Reimagine Your Future: Four Steps To Become an Enrolled Agent

Reimagine Your Future: Four Steps To Become an Enrolled Agent — TaxAct Professional

Enrolled Agent (or EA) is a type of tax advisor who is a federally authorized tax practitioner empowered by the U.S. Department of the Treasury. The enrolled agent status is the highest credential awarded by the IRS and those that hold it are able to represent taxpayers before the Internal Revenue Service (IRS) for tax issues including audits, collections and appeals.

Enrolled Agents, like attorneys and Certified Public Accountants (CPAs), have unlimited practice rights. This means they are unrestricted as to which taxpayers they can represent, what types of tax matters they can handle, and which IRS offices they can represent clients before. Learn more about enrolled agents in Treasury Department Circular 230 (PDF).

How to become an Enrolled Agent

An enrolled agent is a person who has earned the privilege of representing taxpayers before the Internal Revenue Service by passing a three-part comprehensive IRS test covering individual and business tax returns, or through experience as a former IRS employee.

Four steps to become an enrolled agent:

  1. First you must obtain a Preparer Tax Identification Number (PTIN). If you are preparing taxes for others, you most likely have one already; however, you will need to make sure it is current. There is no charge to obtain or renew your PTIN at this time.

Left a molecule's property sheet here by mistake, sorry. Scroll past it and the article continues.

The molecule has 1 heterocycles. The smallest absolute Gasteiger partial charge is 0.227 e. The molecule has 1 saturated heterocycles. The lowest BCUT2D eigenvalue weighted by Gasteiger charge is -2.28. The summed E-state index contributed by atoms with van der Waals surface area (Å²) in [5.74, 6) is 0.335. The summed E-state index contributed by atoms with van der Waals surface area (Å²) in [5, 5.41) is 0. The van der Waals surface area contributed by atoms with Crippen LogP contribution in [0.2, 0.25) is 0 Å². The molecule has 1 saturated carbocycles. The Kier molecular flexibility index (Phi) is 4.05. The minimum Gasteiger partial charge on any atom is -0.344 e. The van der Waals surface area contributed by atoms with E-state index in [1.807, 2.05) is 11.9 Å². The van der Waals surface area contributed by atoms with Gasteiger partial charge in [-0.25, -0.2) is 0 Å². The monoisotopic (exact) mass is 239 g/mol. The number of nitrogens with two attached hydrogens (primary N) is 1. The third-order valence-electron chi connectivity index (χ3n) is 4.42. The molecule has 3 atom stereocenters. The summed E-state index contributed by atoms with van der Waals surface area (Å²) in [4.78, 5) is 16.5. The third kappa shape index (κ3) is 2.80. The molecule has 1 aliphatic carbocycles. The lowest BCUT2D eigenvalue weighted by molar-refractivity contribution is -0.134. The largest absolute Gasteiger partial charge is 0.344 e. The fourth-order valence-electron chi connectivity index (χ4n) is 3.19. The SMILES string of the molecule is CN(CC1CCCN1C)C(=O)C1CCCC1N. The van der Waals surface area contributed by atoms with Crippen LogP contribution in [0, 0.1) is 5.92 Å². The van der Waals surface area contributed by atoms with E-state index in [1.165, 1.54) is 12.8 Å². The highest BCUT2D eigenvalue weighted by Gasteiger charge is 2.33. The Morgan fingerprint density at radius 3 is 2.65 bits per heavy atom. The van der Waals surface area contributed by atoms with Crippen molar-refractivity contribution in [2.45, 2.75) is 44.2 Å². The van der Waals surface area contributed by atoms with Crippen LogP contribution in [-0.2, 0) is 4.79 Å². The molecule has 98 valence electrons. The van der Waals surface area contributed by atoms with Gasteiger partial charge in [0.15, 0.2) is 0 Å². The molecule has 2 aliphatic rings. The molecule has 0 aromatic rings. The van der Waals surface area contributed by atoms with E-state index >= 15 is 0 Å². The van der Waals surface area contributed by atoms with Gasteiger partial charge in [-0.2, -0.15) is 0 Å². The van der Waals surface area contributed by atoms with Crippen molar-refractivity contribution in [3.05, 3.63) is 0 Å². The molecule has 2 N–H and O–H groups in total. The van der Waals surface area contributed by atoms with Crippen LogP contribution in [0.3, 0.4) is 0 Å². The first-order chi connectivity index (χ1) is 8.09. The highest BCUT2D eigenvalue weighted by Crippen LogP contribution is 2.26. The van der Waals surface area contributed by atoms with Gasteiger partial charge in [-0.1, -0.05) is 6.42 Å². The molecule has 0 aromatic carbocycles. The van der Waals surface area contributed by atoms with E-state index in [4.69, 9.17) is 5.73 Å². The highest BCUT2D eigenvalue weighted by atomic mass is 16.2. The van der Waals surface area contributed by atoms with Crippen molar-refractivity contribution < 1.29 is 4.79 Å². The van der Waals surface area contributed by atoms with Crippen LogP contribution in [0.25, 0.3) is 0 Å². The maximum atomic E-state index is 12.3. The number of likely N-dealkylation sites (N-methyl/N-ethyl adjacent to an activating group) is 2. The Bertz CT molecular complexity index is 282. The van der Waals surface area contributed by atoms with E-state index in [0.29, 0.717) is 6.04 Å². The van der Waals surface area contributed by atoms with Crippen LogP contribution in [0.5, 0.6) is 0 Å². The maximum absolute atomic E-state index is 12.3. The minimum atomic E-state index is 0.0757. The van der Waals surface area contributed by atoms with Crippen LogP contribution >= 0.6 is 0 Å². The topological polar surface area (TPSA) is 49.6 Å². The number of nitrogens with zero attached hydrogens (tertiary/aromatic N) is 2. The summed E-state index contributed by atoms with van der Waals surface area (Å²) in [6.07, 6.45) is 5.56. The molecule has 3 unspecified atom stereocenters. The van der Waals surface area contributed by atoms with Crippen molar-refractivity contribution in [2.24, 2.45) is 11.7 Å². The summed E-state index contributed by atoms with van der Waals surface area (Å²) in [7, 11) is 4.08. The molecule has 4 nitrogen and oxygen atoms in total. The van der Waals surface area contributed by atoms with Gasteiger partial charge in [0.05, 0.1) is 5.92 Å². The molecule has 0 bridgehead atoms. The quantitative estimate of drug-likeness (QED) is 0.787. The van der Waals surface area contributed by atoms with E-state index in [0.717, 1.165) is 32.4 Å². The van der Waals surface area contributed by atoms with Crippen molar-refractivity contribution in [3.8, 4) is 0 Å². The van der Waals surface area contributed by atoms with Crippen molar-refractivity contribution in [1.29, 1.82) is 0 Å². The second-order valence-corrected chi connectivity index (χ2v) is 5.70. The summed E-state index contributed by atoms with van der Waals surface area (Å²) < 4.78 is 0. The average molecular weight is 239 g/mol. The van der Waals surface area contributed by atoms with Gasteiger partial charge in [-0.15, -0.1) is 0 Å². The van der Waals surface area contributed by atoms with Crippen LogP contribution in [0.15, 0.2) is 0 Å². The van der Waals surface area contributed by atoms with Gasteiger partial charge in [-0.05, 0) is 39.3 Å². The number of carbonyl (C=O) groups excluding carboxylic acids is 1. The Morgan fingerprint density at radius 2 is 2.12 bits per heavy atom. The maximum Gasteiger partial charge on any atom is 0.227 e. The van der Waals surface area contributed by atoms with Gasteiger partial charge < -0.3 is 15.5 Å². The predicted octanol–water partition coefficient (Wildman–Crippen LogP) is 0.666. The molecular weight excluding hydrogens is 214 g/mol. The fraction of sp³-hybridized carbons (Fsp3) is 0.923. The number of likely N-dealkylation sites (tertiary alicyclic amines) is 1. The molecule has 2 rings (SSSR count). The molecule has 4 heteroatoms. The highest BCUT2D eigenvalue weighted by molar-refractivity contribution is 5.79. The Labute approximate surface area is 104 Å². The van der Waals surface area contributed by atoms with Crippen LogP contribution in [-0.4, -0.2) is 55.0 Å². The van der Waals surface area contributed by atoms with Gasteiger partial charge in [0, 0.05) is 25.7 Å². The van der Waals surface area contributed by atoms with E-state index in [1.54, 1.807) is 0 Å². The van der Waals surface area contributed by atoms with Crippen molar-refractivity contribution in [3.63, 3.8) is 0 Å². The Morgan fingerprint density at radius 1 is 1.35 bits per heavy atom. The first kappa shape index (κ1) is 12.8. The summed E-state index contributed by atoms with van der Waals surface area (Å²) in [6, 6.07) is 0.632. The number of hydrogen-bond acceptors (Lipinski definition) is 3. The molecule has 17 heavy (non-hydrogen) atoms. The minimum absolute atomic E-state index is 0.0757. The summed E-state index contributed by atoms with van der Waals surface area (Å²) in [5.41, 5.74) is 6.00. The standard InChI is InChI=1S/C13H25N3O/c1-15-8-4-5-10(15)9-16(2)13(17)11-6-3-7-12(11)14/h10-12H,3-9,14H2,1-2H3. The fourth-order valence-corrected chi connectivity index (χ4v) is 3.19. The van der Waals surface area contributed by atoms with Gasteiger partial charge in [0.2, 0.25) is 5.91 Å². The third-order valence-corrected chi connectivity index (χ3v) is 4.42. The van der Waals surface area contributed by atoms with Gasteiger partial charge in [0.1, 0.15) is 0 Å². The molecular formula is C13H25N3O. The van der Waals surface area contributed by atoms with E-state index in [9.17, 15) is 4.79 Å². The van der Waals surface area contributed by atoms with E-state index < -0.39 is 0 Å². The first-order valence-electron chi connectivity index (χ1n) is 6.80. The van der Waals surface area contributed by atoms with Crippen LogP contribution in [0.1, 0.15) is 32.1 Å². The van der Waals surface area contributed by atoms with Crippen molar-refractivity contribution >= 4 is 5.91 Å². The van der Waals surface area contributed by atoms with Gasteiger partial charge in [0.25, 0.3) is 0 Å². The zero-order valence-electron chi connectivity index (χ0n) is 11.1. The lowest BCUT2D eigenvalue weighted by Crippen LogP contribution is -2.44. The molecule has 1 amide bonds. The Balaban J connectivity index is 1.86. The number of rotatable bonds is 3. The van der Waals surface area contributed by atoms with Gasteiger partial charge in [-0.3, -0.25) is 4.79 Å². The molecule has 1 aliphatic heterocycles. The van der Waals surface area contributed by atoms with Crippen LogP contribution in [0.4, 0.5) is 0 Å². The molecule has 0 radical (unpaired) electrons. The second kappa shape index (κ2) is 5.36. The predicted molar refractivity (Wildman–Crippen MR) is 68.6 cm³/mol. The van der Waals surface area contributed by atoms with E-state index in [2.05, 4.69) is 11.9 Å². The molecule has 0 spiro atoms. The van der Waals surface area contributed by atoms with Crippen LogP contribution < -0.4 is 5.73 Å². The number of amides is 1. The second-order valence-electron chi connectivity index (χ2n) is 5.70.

2. Visit the Special Enrollment Examination (SEE) web page to apply to take the test and review the SEE Candidate Information Bulletin for additional useful information. You will be able to review SEE sample test questions and answers prior to taking the test. You will have to receive passing scores on all three parts of the SEE.*
  3. After passing all three parts of the SEE*, you will then apply for enrollment and pay the $30 enrollment fee electronically at Pay.gov or download Form 23 and mail the completed form and a check to the IRS. As part of the application process, there will also be a background check completed.
  4. Finally, after you have submitted Form 23, you will need to pass a tax compliance check to ensure that you have filed all necessary tax returns and that there are no outstanding tax liabilities.

*Certain IRS employees, by virtue of past technical experience, are exempt from the exam requirement.

How to maintain your Enrolled Agent status

Individuals who obtain this elite status must adhere to ethical standards and can maintain status in three easy steps:

  1. Make sure that you renew your status as an enrolled agent every three years (view Circular 230 Section 10.6(d) for cycle details). Renew online at Pay.gov (put 8554 in the search box) or on paper use Form 8554.
  2. Use an IRS-approved continuing education provider to take continuing education classes. You will need to obtain a minimum of 16 hours per year (2 of which must be on ethics) and 72 hours every three years (based on your renewal cycle).
  3. Renew your PTIN between October 16 — December 31 each year.

The benefit of getting an IRS enrolled agent certification strengthens the confidence clients have in you and it validates that your abilities have met a higher standard. It can open new doors, help you grow your practice and it will also help differentiate you from your competitors.